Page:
So I rode a few years ago, but never really got started and could never ride unassisted. I had a sun flat top and had to leave it behind when I moved.
I want to learn to ride and I know that I’m jumping ahead of myself with flatland, when I haven’t even learned to ride yet. However, I want to get a uni that I don’t need to upgrade quickly when I do finally learn. I was wondering if you can do flatland on a club unicycle from UDC. I tried to search the forums and goggle and couldn’t find anything. Any thoughts? Or should I go for the Numbus II? Thanks!
You would want a unicycle with ISIS cranks to do flatland stuff; anything that involves jumping off and back onto the unicycle is really hard on cranks and hub. I don’t think any of the Club brand unicycles have ISIS cranks, even the trials unicycle. They all have the weaker “cotterless” style.
I’m a total beginner at flatland stuff, but when I try to work on unispins and crankflips, I use my ISIS unicycle. I bent the hub on my cotterless unicycle just doing small hops and such, and don’t want to replace it again.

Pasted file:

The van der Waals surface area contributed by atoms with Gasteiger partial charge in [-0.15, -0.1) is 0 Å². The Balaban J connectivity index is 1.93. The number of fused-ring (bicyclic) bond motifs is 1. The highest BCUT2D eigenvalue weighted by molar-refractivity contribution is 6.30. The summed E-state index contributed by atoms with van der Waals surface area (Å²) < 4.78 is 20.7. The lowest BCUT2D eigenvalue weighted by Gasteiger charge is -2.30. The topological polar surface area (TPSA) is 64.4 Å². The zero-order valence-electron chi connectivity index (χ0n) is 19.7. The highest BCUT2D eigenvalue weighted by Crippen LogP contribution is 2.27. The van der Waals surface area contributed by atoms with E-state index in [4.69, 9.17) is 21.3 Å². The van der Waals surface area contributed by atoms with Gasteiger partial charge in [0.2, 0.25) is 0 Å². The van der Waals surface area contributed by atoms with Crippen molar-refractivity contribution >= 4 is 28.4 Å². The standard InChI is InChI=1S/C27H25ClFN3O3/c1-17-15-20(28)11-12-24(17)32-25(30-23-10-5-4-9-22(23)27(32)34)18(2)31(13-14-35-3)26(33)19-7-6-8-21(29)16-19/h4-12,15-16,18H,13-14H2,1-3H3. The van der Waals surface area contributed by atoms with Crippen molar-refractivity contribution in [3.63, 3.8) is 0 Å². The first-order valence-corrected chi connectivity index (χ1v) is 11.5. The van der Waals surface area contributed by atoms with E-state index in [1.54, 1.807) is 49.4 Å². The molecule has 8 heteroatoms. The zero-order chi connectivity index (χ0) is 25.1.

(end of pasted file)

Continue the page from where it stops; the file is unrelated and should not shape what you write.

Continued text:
The Nimbus II will be the better choice out of the two for the reasons Mr.Impossible mentioned. While the hub on the Club is actually of nice quality it is the cranks that will suffer. I feel pretty confident that the CrMo hub won’t bend too easily, but the cranks are low quality (read as: they will bend and break).
Over time you may want to rebuild the Nimbus wheel with a stronger rim as your skills develop, but otherwise it should be a decent flatland uni.
The hub is still pretty weak, I had a club and I snapped the spindle. You defiantly should go for ISIS.
I agree that ISIS would be the ticket for flatland. That said I wonder if you had the CrMo hub on your club. I noticed that some of them have a “hardened steel hub”, and others have the “CrMo Hub”.
It’s moot in the end, Splines win for the kind of abuse crank flips will put on the uni.
It was definitely the CrMo hub, I had a picture.
yup you guys raise good points, but for perspective a friend of mine has a club 20" and he bent a crank ~25 degrees hopping one day. ya get something that’s ISIS so you can have tougher cranks!
The other option is to do what most beginners do, which is to start with a basic all-around uni like a Club, and then buy that “next” unicycle when your skills start taking you in those directions.
It’s good to have a spare uni. The hard part is knowing when to stop beating on your learner uni and bite the bullet for the stronger one. If you absolutely know you’re going to work on Flatland though, it’s fine to go straight to a Nimbus or similar.